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From Ronald Park <r...@cnet.com>
Subject Re: Possible leak in core_output_filter()
Date Wed, 01 Dec 2004 22:49:21 GMT
More bad/good news:

Bad News (?): With the added debugging turned on, we did not manage
to recreate the problem.  In fact, we saw no output from the debugging
code (which appears to fire off only in the case of a problem).  And
I even added an abort() specifically after the incrementing of nvec
if it went above 16.   However, all the added checking made our run
queues get out of hand so we only ran this for a few hours (plus it
was the day before Thanksgiving!)

Good News: We seem to have mitigated the problem by tuning some params
- ProxyIOBufferSize & ProxyIOBufferSizenamely.  (Our set up proxies
some *very* large files between some front-end Apache instances and
some back-end ones.)

So, I don't think we've resolved our problem (seemingly hung threads
that gobble up CPU) but we've tweaked things such that it doesn't seem
to happen now.  I am curious to see where the 'Worker MPM, stranded
processes' thread goes as that might be related.

Thanks for the suggestions!
Ron

On Tue, 2004-11-23 at 15:31 -0500, Cliff Woolley wrote:
> On Tue, 23 Nov 2004, Ronald Park wrote:
> 
> > Now, for the bad news: we don't know if there's a specific single
> > request that creates the problem. In fact, given that it mostly runs
> 
> Blah, I was afraid of that.  :-/
> 
> > Now for the good news: we can probably run in production with debugging
> > enabled (the overhead for extra debug code executing is probably
> > negligible compared to overall download time for these huge files :D).
> > So I'll see about getting that out there and report back with any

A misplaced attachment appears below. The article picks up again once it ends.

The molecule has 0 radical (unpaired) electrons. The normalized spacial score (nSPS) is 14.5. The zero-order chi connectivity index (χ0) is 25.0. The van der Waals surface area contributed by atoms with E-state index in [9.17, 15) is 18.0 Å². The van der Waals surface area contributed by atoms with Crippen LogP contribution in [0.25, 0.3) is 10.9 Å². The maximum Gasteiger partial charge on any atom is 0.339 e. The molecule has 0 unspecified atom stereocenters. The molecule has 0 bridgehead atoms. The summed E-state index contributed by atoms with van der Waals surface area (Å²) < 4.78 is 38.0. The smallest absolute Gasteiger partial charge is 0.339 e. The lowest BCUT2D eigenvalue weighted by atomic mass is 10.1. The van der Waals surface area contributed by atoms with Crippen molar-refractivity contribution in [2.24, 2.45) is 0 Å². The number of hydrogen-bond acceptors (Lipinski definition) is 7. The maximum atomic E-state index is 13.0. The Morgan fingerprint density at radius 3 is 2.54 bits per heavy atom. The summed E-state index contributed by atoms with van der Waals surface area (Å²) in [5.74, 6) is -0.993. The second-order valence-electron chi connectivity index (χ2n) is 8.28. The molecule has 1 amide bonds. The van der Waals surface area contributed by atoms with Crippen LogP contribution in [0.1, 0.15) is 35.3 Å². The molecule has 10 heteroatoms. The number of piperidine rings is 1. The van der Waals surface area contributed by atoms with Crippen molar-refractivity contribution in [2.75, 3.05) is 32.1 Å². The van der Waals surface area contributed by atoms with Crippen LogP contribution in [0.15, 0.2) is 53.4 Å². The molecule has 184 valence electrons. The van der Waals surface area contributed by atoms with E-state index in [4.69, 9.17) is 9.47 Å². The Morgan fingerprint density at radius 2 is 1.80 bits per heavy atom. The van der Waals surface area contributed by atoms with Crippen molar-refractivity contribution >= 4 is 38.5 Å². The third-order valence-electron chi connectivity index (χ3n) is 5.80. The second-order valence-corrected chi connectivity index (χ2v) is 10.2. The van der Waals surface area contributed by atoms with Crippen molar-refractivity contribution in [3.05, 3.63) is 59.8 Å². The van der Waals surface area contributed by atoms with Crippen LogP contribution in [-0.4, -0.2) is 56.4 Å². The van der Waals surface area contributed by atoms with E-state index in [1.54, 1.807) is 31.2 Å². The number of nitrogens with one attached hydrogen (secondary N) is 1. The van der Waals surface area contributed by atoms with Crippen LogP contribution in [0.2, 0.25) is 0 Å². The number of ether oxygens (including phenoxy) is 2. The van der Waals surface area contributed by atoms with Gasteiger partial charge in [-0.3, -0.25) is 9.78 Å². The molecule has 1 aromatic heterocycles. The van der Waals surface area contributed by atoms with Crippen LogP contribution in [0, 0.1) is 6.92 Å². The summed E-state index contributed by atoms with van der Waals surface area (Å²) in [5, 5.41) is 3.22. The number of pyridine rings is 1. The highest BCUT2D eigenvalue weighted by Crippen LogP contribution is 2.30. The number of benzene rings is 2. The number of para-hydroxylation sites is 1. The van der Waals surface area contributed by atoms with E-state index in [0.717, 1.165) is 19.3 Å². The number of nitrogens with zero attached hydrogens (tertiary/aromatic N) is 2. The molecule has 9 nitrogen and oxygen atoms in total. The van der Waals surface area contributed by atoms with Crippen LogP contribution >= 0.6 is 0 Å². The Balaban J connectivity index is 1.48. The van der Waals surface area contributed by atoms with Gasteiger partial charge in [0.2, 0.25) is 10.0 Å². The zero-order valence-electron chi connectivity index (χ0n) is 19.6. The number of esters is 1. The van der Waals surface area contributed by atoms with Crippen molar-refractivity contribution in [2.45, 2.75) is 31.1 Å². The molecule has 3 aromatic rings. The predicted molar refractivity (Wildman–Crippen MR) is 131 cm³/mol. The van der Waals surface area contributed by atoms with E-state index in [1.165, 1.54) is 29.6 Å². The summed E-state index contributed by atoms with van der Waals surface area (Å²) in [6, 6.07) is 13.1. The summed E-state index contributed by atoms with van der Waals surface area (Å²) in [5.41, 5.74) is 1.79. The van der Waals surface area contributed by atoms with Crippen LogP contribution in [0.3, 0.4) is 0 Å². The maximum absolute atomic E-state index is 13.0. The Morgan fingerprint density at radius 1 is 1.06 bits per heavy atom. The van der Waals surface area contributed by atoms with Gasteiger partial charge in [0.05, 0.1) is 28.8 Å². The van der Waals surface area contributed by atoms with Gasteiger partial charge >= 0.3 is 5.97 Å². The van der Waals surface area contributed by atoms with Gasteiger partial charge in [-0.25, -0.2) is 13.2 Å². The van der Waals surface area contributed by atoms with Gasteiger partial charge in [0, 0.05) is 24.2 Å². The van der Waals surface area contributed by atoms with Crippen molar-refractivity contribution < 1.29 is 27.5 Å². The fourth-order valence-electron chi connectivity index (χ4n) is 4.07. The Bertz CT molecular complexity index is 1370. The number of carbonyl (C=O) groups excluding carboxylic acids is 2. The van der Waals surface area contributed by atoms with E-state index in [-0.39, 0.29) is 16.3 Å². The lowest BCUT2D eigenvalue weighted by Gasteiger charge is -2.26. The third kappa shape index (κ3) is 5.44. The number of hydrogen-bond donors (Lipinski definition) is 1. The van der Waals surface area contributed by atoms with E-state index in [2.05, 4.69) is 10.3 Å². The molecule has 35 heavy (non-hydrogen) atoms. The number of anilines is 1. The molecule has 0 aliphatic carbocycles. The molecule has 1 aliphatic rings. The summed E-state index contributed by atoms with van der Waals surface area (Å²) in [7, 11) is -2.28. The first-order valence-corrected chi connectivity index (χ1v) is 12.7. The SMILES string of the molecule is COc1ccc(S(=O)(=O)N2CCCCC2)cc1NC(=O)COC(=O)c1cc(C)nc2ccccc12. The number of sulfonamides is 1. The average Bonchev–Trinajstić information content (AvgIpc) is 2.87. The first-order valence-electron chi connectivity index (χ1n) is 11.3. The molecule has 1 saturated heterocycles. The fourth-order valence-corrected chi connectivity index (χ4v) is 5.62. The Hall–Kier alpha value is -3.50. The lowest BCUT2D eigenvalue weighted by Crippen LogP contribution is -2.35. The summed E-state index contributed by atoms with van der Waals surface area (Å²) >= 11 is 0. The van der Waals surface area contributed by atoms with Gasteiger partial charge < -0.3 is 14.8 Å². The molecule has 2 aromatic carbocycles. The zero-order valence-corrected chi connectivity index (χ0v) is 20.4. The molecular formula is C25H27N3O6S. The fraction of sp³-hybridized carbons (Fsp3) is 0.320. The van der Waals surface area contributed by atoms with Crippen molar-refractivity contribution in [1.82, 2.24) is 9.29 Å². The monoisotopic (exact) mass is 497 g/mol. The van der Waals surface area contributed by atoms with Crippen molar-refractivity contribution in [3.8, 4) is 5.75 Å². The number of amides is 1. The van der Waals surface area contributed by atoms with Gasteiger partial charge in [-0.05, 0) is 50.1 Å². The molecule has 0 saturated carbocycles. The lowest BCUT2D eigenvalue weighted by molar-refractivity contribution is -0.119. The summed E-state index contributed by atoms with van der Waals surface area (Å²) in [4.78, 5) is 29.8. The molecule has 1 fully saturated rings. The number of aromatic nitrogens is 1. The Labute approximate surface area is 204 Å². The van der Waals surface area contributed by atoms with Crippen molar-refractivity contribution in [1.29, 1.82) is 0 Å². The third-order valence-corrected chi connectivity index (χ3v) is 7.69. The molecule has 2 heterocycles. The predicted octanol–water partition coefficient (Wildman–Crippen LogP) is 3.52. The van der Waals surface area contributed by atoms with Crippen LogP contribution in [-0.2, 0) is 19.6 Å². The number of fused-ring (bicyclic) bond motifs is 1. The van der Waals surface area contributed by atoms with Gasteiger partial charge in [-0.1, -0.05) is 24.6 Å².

> > findings.
> 
> Okay, cool.
> 
> You know, it would be really useful if there were a module that could
> track memory leaks related to buckets.  I'm envisioning something like
> this:
> 
> It has an input filter and an output filter.  The input filter logs the
> request headers (let's just say no content body for the sake of
> simplicity), and the output filter logs the response.  But for each one,
> what I'm more interested in than the content itself is that
> dump_brigade-style knowledge of what data was in what buckets, how big and
> of what type those bucket are, and which buckets were in the same brigade
> as opposed to separate brigades.  So basically the output filter would
> just insert itself right above the core_output_filter and log all the
> buckets that fly by.  It wouldn't be able to log the data contents of all
> bucket types without modifying the bucket (eg, file buckets), but like I
> say, I'm more interested in knowing the structure of the data than the
> data itself.  The additional useful bit of information would be a log of
> what the RSS of the process was at the end of each request.  I don't know
> if there's an easy way to get that information, but man would it be
> useful...
> 
> --Cliff
-- 
Ronald Park <ronp@cnet.com>


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